Going back to the idea of space and representation, Yulissa explains how it’s a two-way street, and the need for minorities to carve out one’s own path and demand their space with their own efforts and willingness to tell their stories. “When I go to an audition, I don’t want them to see this Hispanic girl with an accent, and yes, I could play a main character that’s usually played by a white woman, and people thank me for representation,” she says. “But true Latinx theatre doesn’t really exist in Canada, and we need to be there to push it and tell our story. We can’t have tokenism onstage, which is sometimes called ‘diversity’ without being inclusive. We can’t always have the Hispanic person playing the police, the narcos guy, or the hotheaded woman. These are stereotypes Hollywood has perpetuated, and shows like One Day At A Time, which shows Latinx people just living their lives as a normal American family, that’s some of the most powerful images out there, while still acknowledging their position as minorities, and the culture they’re connected to. We need such stories and representation for the other minorities as well.”
“Ultimately, I think we need to stand up against inequality, and against ignorance,” she concludes. “By choosing not to know or find out about more things, these lead to prejudice and discrimination. It’s interesting how in America, Latinx people are actually the next largest population after African-Americans, and if there are so many of them, why is it that they’re still seen as second-class citizens? They still pay taxes, still buy houses, still are part of the workforce. My Quiet Riot, is to demand for what we deserve, for the equal opportunities in life, and for myself to help create those opportunities. Thanks to movements like BLM, it’s pushed people into realising how unaware they were of certain incidents or situations, and I hope that it finally pushes people to hear the voices around them, and for more people to speak up. I don’t think I’m asking for much, and I’m excited to see how the future plays out.”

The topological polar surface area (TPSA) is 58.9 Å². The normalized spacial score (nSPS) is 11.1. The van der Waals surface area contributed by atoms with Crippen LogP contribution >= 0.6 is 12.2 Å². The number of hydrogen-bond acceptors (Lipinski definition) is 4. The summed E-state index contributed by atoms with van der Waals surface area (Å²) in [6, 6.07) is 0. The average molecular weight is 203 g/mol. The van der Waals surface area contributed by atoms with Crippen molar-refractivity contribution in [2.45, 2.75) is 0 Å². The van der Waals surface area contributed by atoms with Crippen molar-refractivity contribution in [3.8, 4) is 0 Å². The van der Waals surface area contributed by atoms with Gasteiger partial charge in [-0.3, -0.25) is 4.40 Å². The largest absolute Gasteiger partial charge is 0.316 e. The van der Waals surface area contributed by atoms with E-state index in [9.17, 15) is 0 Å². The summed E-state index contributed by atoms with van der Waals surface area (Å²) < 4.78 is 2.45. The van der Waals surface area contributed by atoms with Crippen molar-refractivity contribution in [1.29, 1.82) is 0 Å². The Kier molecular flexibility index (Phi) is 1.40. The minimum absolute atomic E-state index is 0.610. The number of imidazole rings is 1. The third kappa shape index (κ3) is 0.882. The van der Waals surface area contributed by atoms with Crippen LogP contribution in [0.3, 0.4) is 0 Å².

I, Frida streams from 25th to 31st January 2021 as part of the 2021 M1 Singapore Fringe Festival. Tickets available here
The 2021 M1 Singapore Fringe Festival runs from 20th to 31st January 2021. Tickets available from SISTIC
For the first time, the Fringe is launching a special stay-home package to catch all performances at the festival via SISTIC Live. For an exclusive rate of $95, get access to all videos on demand of the Fringe performances throughout their screening periods.
Check out more information and the safety measures at venues the Fringe will be held at on their website here